The Westboro Baptist Church, a Topeka-based church that’s known for their anti-LGBT+ views, plans to protest at East on Jan. 19 from 7:10 a.m. to 7:40 a.m.. In addition to their picket on the Northwest corner of 75th and Mission, members of the WBC will be picketing Olathe Northwest on Jan. 12. The church released a statement on Dec. 25 detailing why they will be picketing the “cesspools called Olathe Northwest and Shawnee Mission East.”
“The high schools of the United States are full of students that have been brought up on a steady diet of lies including: It’s okay to be gay; God loves everyone; Transgender can’t be helped; Fornication is to be expected; Divorce is normal; and, so many more,” WBC stated.
Principal John McKinney sent an email to parents last Saturday explaining the details of the protest. McKinney is expectant of signs with violent messages WBC has used before, such as ones printed with “pray for more dead soldiers” and “God hates fags,” which is also the name of their website.
“Please keep in mind that while we are taking this group’s presence and proximity to the SME campus very seriously, we do not want to draw unintentional and unwarranted attention to their efforts,” McKinney said. “To that end, you can help at home by encouraging your students not to engage or interact with protesters. School will continue as usual Friday morning and students are expected to be in class on time.”
Feminist Club aims to combat these messages by organizing a “positivity tunnel” to greet students coming to school that morning with “words of kindness, support and affirmation.” After the meeting their meeting with McKinney, the club also decided they will place small posters reading “Love” and “Hate Has No Home Here” on the street corner facing WBC.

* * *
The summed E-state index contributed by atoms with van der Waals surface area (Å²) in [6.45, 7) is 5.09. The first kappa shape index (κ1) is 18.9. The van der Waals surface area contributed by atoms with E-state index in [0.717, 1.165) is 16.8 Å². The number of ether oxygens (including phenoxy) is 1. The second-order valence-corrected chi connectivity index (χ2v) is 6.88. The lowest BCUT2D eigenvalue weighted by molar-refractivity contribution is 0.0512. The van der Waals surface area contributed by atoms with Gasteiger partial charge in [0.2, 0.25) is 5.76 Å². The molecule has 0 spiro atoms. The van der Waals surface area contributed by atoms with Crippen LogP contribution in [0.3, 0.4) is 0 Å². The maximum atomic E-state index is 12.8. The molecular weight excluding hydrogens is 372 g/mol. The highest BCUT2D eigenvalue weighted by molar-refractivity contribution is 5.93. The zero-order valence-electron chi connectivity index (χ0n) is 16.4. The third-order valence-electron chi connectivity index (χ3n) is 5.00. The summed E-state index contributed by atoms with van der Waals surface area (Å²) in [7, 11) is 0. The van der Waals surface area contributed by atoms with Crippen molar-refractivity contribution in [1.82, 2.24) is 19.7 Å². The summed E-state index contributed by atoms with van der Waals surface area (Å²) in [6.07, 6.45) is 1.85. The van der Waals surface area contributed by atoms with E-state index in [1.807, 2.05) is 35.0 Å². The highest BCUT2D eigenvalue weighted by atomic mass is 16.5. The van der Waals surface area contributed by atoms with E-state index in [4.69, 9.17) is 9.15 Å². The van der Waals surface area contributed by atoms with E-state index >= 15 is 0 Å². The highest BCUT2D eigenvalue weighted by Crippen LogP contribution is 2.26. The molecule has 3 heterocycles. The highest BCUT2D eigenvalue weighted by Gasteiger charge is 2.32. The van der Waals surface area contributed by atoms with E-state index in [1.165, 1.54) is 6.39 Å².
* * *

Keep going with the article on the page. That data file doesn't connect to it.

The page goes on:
WBC picketed SME in 2009 after an openly gay homecoming king was elected, which was met with a large counter-protest by East students. They were also present at last year’s graduation ceremony but disbanded after little response. In 2012, East students and the Patriot Guard staged a counter-protest at the funeral service of then-senior Ali Manske’s father, who was a Marine Corps colonel.
Senior Bella Stamati, who attended school in Topeka with WBC members freshman year, believes that the church interprets the Bible too literally and the offensive signs don’t have a place in schools.
“Anyone can hold opinions that they want,” Stamati said. “But I don’t think they should be so outwardly hateful to people. I especially think it’s inappropriate to protest funerals.”